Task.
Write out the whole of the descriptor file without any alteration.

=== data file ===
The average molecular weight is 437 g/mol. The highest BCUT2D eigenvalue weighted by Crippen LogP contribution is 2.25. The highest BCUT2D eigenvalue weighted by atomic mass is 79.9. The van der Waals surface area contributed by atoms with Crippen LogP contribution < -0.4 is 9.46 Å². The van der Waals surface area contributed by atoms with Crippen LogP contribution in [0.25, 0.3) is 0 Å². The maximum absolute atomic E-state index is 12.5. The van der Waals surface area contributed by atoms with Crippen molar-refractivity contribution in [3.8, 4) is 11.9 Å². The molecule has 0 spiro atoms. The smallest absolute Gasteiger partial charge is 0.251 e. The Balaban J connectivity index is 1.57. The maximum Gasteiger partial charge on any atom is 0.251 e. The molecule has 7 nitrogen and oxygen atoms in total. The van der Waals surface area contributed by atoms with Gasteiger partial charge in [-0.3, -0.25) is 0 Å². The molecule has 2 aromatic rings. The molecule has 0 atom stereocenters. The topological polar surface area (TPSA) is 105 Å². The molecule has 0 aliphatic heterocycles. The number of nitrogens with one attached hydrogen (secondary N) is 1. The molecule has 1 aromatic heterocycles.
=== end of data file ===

The average molecular weight is 437 g/mol. The highest BCUT2D eigenvalue weighted by Crippen LogP contribution is 2.25. The highest BCUT2D eigenvalue weighted by atomic mass is 79.9. The van der Waals surface area contributed by atoms with Crippen LogP contribution < -0.4 is 9.46 Å². The van der Waals surface area contributed by atoms with Crippen LogP contribution in [0.25, 0.3) is 0 Å². The maximum absolute atomic E-state index is 12.5. The van der Waals surface area contributed by atoms with Crippen molar-refractivity contribution in [3.8, 4) is 11.9 Å². The molecule has 0 spiro atoms. The smallest absolute Gasteiger partial charge is 0.251 e. The Balaban J connectivity index is 1.57. The maximum Gasteiger partial charge on any atom is 0.251 e. The molecule has 7 nitrogen and oxygen atoms in total. The van der Waals surface area contributed by atoms with Gasteiger partial charge in [-0.3, -0.25) is 0 Å². The molecule has 2 aromatic rings. The molecule has 0 atom stereocenters. The topological polar surface area (TPSA) is 105 Å². The molecule has 0 aliphatic heterocycles. The number of nitrogens with one attached hydrogen (secondary N) is 1. The molecule has 1 aromatic heterocycles.